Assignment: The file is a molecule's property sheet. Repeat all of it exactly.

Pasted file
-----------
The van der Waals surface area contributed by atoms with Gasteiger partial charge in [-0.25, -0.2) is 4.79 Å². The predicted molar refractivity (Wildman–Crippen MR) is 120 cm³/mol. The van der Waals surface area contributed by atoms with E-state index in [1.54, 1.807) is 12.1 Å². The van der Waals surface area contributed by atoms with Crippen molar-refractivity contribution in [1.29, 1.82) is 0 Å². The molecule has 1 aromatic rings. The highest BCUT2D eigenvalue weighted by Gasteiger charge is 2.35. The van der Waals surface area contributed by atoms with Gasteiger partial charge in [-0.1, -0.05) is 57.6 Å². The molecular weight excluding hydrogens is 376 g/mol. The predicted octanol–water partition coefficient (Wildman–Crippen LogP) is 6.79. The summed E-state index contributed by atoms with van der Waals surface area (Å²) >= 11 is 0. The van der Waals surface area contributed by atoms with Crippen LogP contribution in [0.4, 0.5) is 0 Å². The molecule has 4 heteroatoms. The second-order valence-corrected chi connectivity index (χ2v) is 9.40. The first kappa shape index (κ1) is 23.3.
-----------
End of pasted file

The van der Waals surface area contributed by atoms with Gasteiger partial charge in [-0.25, -0.2) is 4.79 Å². The predicted molar refractivity (Wildman–Crippen MR) is 120 cm³/mol. The van der Waals surface area contributed by atoms with E-state index in [1.54, 1.807) is 12.1 Å². The van der Waals surface area contributed by atoms with Crippen molar-refractivity contribution in [1.29, 1.82) is 0 Å². The molecule has 1 aromatic rings. The highest BCUT2D eigenvalue weighted by Gasteiger charge is 2.35. The van der Waals surface area contributed by atoms with Gasteiger partial charge in [-0.1, -0.05) is 57.6 Å². The molecular weight excluding hydrogens is 376 g/mol. The predicted octanol–water partition coefficient (Wildman–Crippen LogP) is 6.79. The summed E-state index contributed by atoms with van der Waals surface area (Å²) >= 11 is 0. The van der Waals surface area contributed by atoms with Crippen LogP contribution in [0.4, 0.5) is 0 Å². The molecule has 4 heteroatoms. The second-order valence-corrected chi connectivity index (χ2v) is 9.40. The first kappa shape index (κ1) is 23.3.